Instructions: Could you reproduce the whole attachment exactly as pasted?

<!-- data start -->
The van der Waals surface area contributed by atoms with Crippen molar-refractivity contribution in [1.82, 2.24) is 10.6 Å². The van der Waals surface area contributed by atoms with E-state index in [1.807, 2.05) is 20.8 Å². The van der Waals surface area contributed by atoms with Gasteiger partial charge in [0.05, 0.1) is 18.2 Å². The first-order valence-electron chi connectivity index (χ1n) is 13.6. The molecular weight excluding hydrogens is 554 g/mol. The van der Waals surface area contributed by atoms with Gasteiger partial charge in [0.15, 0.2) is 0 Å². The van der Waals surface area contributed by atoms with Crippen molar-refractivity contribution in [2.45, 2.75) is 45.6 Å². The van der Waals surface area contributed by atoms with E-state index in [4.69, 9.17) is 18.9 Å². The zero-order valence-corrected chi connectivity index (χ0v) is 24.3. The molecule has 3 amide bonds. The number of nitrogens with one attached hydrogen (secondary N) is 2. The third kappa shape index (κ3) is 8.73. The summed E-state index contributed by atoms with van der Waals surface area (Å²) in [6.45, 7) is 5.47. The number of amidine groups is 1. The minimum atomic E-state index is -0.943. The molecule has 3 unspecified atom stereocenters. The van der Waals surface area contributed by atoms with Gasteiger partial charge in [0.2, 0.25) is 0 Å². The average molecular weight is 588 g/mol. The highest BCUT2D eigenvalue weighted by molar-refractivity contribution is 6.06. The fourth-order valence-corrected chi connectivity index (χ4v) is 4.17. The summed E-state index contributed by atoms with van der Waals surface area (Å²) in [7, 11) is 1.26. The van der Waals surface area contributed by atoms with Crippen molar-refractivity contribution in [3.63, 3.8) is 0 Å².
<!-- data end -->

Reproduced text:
The van der Waals surface area contributed by atoms with Crippen molar-refractivity contribution in [1.82, 2.24) is 10.6 Å². The van der Waals surface area contributed by atoms with E-state index in [1.807, 2.05) is 20.8 Å². The van der Waals surface area contributed by atoms with Gasteiger partial charge in [0.05, 0.1) is 18.2 Å². The first-order valence-electron chi connectivity index (χ1n) is 13.6. The molecular weight excluding hydrogens is 554 g/mol. The van der Waals surface area contributed by atoms with Gasteiger partial charge in [0.15, 0.2) is 0 Å². The van der Waals surface area contributed by atoms with Crippen molar-refractivity contribution in [2.45, 2.75) is 45.6 Å². The van der Waals surface area contributed by atoms with E-state index in [4.69, 9.17) is 18.9 Å². The zero-order valence-corrected chi connectivity index (χ0v) is 24.3. The molecule has 3 amide bonds. The number of nitrogens with one attached hydrogen (secondary N) is 2. The third kappa shape index (κ3) is 8.73. The summed E-state index contributed by atoms with van der Waals surface area (Å²) in [6.45, 7) is 5.47. The number of amidine groups is 1. The minimum atomic E-state index is -0.943. The molecule has 3 unspecified atom stereocenters. The van der Waals surface area contributed by atoms with Gasteiger partial charge in [0.2, 0.25) is 0 Å². The average molecular weight is 588 g/mol. The highest BCUT2D eigenvalue weighted by molar-refractivity contribution is 6.06. The fourth-order valence-corrected chi connectivity index (χ4v) is 4.17. The summed E-state index contributed by atoms with van der Waals surface area (Å²) in [7, 11) is 1.26. The van der Waals surface area contributed by atoms with Crippen molar-refractivity contribution in [3.63, 3.8) is 0 Å².